Tuesday, 10 July 2012

Stone 56 - The Proof Its Position Is Correct

There is a consensus that Stone 56 (the tallest one) was re-erected by Gowland in 1901 in the wrong place. Alexander Thom stated it was 60cm out of its original position which Mike Parker Pearson in his recent book dismissed and claimed it is just 30cm out.

As far as I can tell this belief is because the stone is twisted and not symmetrical within the inner horseshoe. Most writers, and many plans, assume this symmetry was meant to be and dismiss the imperfection as a mistake.

I don't think it is a mistake, I think it is deliberate and has meaning. But before I develop that idea further I need to show why I think Gowland re-erected the stone in its original position.

Gowland wasn't just a skilled engineer he had also excavated hundreds of Japanese archaeological sites; he was familiar with archaeological digging.
Reading his report it is obvious he was methodical and careful, and he included detailed plans of his excavations.

I have collected relevant sections of his plans in this diagram.

(Please click on the diagram to expand it)

The method used to raise stone 56 from its precarious leaning position was to dig behind it in three sections. Each section was cleared individually and concrete used to reform the back stop before the next section was started. As can be seen the original back wall of the hole could be clearly seen and with the adjacent section undug it was easy to create a new concrete back wall in the correct place.

The front section was not dug until the stone had been raised so preventing it moving forward. The stone pivoted on its base and as can be seen and measured in the plans accompanying this post, it returned to being against the original position of the back wall of its hole. Because of the pointed nature of the bottom of the stone it was necessary for the stone to be corrected from the side with hydraulic jacks once upright, showing again the care he took to replace it in its original position.

There may be a centimetre or two difference in position arising from imprecision of excavation but unless evidence can be produced that contradicts the excavation report it is incorrect to say that Stone 56 is not in its original position.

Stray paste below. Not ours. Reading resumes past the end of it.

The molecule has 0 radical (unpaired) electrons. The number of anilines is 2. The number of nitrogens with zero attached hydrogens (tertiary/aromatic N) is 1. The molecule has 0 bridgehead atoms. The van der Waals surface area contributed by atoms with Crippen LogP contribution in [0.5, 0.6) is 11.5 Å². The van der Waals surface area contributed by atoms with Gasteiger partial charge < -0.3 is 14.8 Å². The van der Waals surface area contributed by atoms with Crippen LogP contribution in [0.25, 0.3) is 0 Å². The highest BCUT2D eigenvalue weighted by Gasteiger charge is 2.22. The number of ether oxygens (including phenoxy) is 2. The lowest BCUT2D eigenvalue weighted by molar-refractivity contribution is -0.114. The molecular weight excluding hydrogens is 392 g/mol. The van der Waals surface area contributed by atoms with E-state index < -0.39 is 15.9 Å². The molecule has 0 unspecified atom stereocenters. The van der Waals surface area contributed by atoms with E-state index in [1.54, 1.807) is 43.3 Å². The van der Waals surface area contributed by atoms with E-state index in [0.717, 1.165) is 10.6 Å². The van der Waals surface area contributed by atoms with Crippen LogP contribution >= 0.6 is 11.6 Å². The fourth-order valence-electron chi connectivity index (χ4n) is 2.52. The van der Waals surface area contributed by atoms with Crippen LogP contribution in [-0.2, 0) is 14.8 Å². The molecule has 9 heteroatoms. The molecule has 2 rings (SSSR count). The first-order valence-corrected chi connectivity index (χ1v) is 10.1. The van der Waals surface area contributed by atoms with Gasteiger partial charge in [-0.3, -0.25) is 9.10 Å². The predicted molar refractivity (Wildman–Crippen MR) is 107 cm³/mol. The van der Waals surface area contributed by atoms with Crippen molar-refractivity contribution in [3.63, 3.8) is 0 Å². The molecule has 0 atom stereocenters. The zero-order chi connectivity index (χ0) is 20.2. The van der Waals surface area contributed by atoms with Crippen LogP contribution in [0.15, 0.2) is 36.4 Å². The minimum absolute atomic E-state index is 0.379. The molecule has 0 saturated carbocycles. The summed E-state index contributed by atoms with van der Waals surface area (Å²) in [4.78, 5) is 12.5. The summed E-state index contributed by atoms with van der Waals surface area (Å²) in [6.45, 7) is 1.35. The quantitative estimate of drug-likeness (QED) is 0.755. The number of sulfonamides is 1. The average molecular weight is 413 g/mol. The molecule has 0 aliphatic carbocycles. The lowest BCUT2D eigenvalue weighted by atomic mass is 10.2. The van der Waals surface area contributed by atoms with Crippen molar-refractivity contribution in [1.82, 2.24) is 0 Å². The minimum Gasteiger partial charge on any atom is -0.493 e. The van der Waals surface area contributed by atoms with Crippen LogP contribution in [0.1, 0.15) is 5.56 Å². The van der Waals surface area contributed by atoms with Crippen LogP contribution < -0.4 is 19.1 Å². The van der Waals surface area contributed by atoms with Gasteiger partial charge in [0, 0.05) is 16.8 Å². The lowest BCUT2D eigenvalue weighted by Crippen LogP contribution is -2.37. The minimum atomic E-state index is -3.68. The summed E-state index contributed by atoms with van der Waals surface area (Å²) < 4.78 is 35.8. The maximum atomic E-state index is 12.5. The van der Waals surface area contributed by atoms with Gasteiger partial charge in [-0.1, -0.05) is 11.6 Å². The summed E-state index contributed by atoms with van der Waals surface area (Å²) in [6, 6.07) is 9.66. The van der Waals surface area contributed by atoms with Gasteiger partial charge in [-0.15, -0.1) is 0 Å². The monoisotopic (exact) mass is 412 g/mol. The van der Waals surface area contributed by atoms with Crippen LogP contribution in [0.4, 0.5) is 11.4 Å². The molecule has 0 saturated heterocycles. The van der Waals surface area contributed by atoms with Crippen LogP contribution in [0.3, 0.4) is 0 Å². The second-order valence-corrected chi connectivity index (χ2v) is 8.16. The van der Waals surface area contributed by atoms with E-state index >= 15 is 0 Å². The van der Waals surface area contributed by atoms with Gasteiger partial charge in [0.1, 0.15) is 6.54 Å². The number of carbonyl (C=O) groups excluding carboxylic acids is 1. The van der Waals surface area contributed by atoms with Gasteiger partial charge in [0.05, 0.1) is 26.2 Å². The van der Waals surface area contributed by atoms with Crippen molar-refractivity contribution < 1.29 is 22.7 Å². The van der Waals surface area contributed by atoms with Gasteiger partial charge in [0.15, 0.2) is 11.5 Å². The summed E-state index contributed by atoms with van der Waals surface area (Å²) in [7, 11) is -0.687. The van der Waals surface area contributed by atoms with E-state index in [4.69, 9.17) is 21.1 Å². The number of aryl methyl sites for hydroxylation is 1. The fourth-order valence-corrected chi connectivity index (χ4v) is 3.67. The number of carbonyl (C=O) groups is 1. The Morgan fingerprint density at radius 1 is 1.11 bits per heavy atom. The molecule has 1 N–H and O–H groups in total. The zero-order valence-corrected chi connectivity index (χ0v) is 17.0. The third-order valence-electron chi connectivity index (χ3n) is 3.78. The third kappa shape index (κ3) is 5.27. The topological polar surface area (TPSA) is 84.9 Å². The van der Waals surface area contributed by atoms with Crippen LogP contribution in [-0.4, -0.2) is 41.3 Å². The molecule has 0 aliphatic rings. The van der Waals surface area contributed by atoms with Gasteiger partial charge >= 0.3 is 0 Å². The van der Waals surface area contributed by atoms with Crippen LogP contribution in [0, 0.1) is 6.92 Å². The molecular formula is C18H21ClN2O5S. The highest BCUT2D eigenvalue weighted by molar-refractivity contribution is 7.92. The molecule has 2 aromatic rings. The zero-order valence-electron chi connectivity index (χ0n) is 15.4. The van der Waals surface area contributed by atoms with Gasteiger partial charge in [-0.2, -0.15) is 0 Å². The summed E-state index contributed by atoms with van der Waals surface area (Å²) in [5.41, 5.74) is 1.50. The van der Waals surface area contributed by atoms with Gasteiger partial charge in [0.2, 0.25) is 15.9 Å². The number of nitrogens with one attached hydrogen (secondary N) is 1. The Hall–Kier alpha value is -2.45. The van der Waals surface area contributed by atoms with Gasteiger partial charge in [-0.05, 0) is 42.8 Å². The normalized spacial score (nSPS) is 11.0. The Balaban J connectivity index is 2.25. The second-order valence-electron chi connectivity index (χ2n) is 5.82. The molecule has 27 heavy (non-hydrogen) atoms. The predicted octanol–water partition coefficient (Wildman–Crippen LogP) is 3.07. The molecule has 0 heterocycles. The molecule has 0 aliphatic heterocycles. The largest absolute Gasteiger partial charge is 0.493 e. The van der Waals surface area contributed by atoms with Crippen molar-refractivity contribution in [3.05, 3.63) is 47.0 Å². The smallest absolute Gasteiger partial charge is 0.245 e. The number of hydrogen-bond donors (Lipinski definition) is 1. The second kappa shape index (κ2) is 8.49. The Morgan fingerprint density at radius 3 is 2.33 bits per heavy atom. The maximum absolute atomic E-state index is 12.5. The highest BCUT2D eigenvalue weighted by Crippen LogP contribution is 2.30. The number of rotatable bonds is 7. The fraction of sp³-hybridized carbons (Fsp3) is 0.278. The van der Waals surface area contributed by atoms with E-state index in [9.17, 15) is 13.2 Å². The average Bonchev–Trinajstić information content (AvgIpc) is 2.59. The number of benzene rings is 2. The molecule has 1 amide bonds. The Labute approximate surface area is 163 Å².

1. It's an interesting idea that that the latest research may be wrong: Who is the consensus between?

    In this type of ground, when a stone starts to lean, it's base forms a cantilever effect: In essence the ground away from the leaning side provides some lateral restraint. The centre of gravity is repositioned to the leaning side and this is combined with any counter-restraint lateral forces (giving a combined force component, on the leaning side, going down into the chalk bed).

    The lateral restraint away from the lean results in lateral stresses within the ground: The ground away from the leaning side then compresses or deforms to absorb the force (thus allowing the stone to rotate and shift in position). Chalk tends to deform little in vertical compression. However, infill or weathered chalk is much more susceptible to lateral deformation.

    When such a stone is raised, even if it were to be raised against structural blocks, the shift in location of the toe would already have occurred.

    I wouldn't discount statements that the stone is not in its original position: I suspect that this has been properly researched.

  2. Many thanks. That is a very good point and an extreme example of it can be seen with stone 55 where the heel skidded out of the hole backwards as the stone fell. One point I should have mentioned is that on the leaning side at an early stage a very large hole was dug and refilled in addition to the sloped hole that the stone was erected by. The ground was much looser on that side and Gowland exposed the solid chalk back wall of the hole so in this case I don't think the heel moved backwards in the hole appreciably.

  3. Possibly, but from seeing an exposure of the back wall you would not necessarily know if there has been a lateral shear plane failure behind (and below) the back-wall of the pit. The hole may originally have been over-dug and fill compressed out.

    I would imagine that, with the statement of 12" from MPP, there will be some sort of analysis to come forth in due course?

  4. Look at the position of the toe of the stone, relative to the horizontal strata above. The stone had clearly nosed to the south west – pushing its base forward under those layers, hence it was further forward than when first set before it was winched upright again by Hawley. OK they slumped too, but disturbed chalk bedrock degrades, even at depth, and Hawley says he could tell where the solid chalk began within the original construction cut. The stone is certainly more than a few centimetres out of place.